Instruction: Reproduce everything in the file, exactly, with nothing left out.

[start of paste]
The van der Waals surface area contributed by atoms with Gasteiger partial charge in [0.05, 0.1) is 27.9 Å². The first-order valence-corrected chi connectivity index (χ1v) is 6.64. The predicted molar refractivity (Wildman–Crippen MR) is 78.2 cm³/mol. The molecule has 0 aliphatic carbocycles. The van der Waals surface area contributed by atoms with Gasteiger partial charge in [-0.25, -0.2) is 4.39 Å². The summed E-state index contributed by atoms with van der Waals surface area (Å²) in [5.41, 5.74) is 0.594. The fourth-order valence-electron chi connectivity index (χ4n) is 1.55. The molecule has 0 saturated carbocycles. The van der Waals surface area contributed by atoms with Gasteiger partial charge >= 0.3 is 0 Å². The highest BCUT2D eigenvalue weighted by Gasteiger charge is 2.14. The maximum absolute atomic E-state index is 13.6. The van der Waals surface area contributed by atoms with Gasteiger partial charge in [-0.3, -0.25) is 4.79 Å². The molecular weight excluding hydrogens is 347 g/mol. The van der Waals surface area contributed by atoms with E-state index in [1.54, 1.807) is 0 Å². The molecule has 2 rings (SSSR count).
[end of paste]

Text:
The van der Waals surface area contributed by atoms with Gasteiger partial charge in [0.05, 0.1) is 27.9 Å². The first-order valence-corrected chi connectivity index (χ1v) is 6.64. The predicted molar refractivity (Wildman–Crippen MR) is 78.2 cm³/mol. The molecule has 0 aliphatic carbocycles. The van der Waals surface area contributed by atoms with Gasteiger partial charge in [-0.25, -0.2) is 4.39 Å². The summed E-state index contributed by atoms with van der Waals surface area (Å²) in [5.41, 5.74) is 0.594. The fourth-order valence-electron chi connectivity index (χ4n) is 1.55. The molecule has 0 saturated carbocycles. The van der Waals surface area contributed by atoms with Gasteiger partial charge >= 0.3 is 0 Å². The highest BCUT2D eigenvalue weighted by Gasteiger charge is 2.14. The maximum absolute atomic E-state index is 13.6. The van der Waals surface area contributed by atoms with Gasteiger partial charge in [-0.3, -0.25) is 4.79 Å². The molecular weight excluding hydrogens is 347 g/mol. The van der Waals surface area contributed by atoms with E-state index in [1.54, 1.807) is 0 Å². The molecule has 2 rings (SSSR count).